As discussed in a recent post about generative design, I’ve been working on an interactive, generative CAD model to be exhibited at Design Philadelphia, in the Crane Arts Center. Well here is a preview of the [nearly] complete CAD model created using Grasshopper and Firefly within Rhino. Using 2 Wii Nunchuck controllers, 2 people can work together to customise the design of a 3D printable light cover in the form of a lightbulb – in essence, CAD modelling has been turned into a game that requires no instruction and is learned through play.
The biggest challenge with this has been getting the signal out of the Wii controllers. While Firefly has built-in Wii Nunchuck compatability, unfortunately I learned the hard way that it is only compatible with genuine Nintendo Wii Nunchuck’s – and I already bought 3rd party ones off Ebay for a fraction of the price. For some reason 3rd party controllers use a slightly different signal/code, and while the Wii console has no problems with this, the Arduino code is a little more particular. Thankfully after an entire day of messing around, ripping apart controllers, tweaking code and swearing, I managed to find a way in! I had to modify some Arduino code and also use the Serial Read tool in Firefly, running the Arduino IDE in the background and listening in to the readings.
As mentioned in the video I am 3D printing 6 examples of what these outputs look like in real life – this model is not just for fun, it is actually designed to create real products suitable for 3D printing, based off a previous design of mine for a Shattered Faceted Lightbulb which you can download for free on both Pinshape and Thingiverse.
Stay tuned for a look at these 6 prints, which have been printing for the last 94 hours on a Fortus 250mc 3D printer. Yes, 94 hours!
A few weeks ago I designed a 3D printable light cover (lampshade) inspired by a shattered lightbulb – you can read more about it and download the STL file for free by clicking here. I’ve been taking the concept a bit further using Grasshopper in Rhino to explore the ability to generatively create endless forms within the exact same bounds, meaning every iteration can be successfully 3D printed. Above are some of the outputs from this experimentation.
These are going to be 3D printed for an upcoming exhibition at Design Philadelphia, along with the complete interactive CAD model which will allow 2 people to work together to customise the lamp design using Wii game controllers, turning the design process into a game-like experience. There’s a bit of work left to go to get this interactive element right, but it will hopefully show how CAD may move from being a complex, time-consuming skill to learn into something much more tactile and interactive for the every-day consumer. There are already a handful of interesting apps surfacing such as the Shape Maker tool from Makerbot, or the 2D to 3D tool from Shapeways, which make creating 3D files as simple as drawing a sketch on paper and taking a photo. But generative tools like I’m working on may be the next generation, allowing far more intricate and complex forms.
What do you think would be useful for non-designers to create 3D CAD files?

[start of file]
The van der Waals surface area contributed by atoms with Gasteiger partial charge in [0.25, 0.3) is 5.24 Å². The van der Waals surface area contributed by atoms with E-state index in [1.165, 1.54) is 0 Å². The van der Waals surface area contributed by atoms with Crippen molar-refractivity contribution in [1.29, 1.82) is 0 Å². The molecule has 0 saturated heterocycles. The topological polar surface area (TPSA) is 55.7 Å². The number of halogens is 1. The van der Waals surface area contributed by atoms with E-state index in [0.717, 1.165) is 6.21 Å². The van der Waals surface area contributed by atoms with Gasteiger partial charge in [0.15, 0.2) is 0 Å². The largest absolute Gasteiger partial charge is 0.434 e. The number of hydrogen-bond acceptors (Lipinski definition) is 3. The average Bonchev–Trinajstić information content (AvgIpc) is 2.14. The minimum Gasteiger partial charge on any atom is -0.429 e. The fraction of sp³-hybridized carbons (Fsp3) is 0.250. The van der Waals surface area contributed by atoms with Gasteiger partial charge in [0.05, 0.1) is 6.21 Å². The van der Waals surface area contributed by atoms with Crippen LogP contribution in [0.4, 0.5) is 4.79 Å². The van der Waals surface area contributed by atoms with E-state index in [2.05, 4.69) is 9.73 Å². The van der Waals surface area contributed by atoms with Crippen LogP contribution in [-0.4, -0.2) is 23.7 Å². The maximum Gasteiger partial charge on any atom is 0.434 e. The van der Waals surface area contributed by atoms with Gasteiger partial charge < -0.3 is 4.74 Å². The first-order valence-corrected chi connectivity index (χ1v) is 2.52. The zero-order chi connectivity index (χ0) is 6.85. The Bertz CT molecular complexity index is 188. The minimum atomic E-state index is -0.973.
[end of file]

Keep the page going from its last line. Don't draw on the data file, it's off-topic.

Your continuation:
One of my favourite design studios working with 3D printing has always been Nervous System, with their generative designs that can be customised live on their website. Always an amazing source of inspiration and worth checking out, particularly some of their latest work with 3D printed dresses. Thankfully they’ve shared some of their work on Thingiverse, so that anyone with a 3D printer can download and print some of their products for free!
With an upcoming presentation to give at a local careers day, I thought this Regular Cell Cycle Bracelet would be a fun example to add to my kit and show students. Unfortunately the slipping problem I’ve written about a few times with my Up! Plus 2 3D printer seems to have reared its head again (refer to previous posts), but thankfully the bracelet itself still built without any problems. What’s really great about this particular design is that it prints without any support material, so requires almost no cleanup. To add a bit of a twist I swapped printing filament towards the end, creating the green section which I think looks quite cool. If you’re after something that really embodies some of the fantastic opportunities provided through 3d printing, this certainly ticks the boxes.
For a while I’ve been interested in the idea of generative design – where 3D CAD files can automatically generate endless forms in response to certain inputs from the user, or through algorithms or random events. Today I’ve started playing with a free piece of software called Genoform which plugs into Solidworks, along with Rhino or Inventor. You can see how powerful it is from the images above; the top left form is my original creation in Solidworks, and the other 25 are the outcome of a few seconds of processing by Genoform. Talk about concept generation in the blink of an eye!
This is the first time I’ve seen something like this that works with Solidworks, and it looks as if you can get right into the detailed settings to control certain dimensions, and only allow a set few to change between iterations. Very powerful, and quite exciting in terms of the future of CAD software. Certainly reminds me of the great work being done by nervous system and their online tools for customising 3D printable designs. If you haven’t seen their work, I highly recommend checking it out and even downloading some of their designs from Thingiverse to 3D print yourself.